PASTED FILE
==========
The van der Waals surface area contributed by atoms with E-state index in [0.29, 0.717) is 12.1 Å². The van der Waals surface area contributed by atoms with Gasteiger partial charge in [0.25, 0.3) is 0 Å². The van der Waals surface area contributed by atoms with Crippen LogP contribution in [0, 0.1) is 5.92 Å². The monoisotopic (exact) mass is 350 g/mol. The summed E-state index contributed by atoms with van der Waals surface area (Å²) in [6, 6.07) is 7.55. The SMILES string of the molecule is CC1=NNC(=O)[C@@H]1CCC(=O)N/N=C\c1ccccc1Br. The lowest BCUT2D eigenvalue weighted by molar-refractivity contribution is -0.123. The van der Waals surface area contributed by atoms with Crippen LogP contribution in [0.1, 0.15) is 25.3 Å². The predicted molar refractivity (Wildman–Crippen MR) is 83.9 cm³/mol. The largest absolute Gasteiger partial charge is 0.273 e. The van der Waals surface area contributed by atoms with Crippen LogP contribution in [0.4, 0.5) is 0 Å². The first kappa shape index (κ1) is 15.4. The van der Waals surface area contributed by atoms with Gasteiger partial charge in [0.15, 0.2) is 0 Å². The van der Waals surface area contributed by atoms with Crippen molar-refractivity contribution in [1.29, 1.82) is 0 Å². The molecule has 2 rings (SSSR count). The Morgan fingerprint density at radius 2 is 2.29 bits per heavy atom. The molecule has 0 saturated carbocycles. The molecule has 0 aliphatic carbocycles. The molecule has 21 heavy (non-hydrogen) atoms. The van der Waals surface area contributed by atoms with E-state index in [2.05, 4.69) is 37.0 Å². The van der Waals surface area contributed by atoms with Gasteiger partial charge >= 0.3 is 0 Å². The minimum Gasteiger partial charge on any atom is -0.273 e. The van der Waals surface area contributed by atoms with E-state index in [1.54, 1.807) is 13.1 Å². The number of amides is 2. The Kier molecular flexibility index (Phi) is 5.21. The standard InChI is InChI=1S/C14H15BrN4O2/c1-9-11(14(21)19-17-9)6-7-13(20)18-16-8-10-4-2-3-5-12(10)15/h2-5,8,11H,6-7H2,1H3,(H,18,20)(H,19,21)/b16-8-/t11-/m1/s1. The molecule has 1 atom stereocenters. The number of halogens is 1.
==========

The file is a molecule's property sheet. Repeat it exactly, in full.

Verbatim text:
The van der Waals surface area contributed by atoms with E-state index in [0.29, 0.717) is 12.1 Å². The van der Waals surface area contributed by atoms with Gasteiger partial charge in [0.25, 0.3) is 0 Å². The van der Waals surface area contributed by atoms with Crippen LogP contribution in [0, 0.1) is 5.92 Å². The monoisotopic (exact) mass is 350 g/mol. The summed E-state index contributed by atoms with van der Waals surface area (Å²) in [6, 6.07) is 7.55. The SMILES string of the molecule is CC1=NNC(=O)[C@@H]1CCC(=O)N/N=C\c1ccccc1Br. The lowest BCUT2D eigenvalue weighted by molar-refractivity contribution is -0.123. The van der Waals surface area contributed by atoms with Crippen LogP contribution in [0.1, 0.15) is 25.3 Å². The predicted molar refractivity (Wildman–Crippen MR) is 83.9 cm³/mol. The largest absolute Gasteiger partial charge is 0.273 e. The van der Waals surface area contributed by atoms with Crippen LogP contribution in [0.4, 0.5) is 0 Å². The first kappa shape index (κ1) is 15.4. The van der Waals surface area contributed by atoms with Gasteiger partial charge in [0.15, 0.2) is 0 Å². The van der Waals surface area contributed by atoms with Crippen molar-refractivity contribution in [1.29, 1.82) is 0 Å². The molecule has 2 rings (SSSR count). The Morgan fingerprint density at radius 2 is 2.29 bits per heavy atom. The molecule has 0 saturated carbocycles. The molecule has 0 aliphatic carbocycles. The molecule has 21 heavy (non-hydrogen) atoms. The van der Waals surface area contributed by atoms with E-state index in [2.05, 4.69) is 37.0 Å². The van der Waals surface area contributed by atoms with Gasteiger partial charge >= 0.3 is 0 Å². The minimum Gasteiger partial charge on any atom is -0.273 e. The van der Waals surface area contributed by atoms with E-state index in [1.54, 1.807) is 13.1 Å². The number of amides is 2. The Kier molecular flexibility index (Phi) is 5.21. The standard InChI is InChI=1S/C14H15BrN4O2/c1-9-11(14(21)19-17-9)6-7-13(20)18-16-8-10-4-2-3-5-12(10)15/h2-5,8,11H,6-7H2,1H3,(H,18,20)(H,19,21)/b16-8-/t11-/m1/s1. The molecule has 1 atom stereocenters. The number of halogens is 1.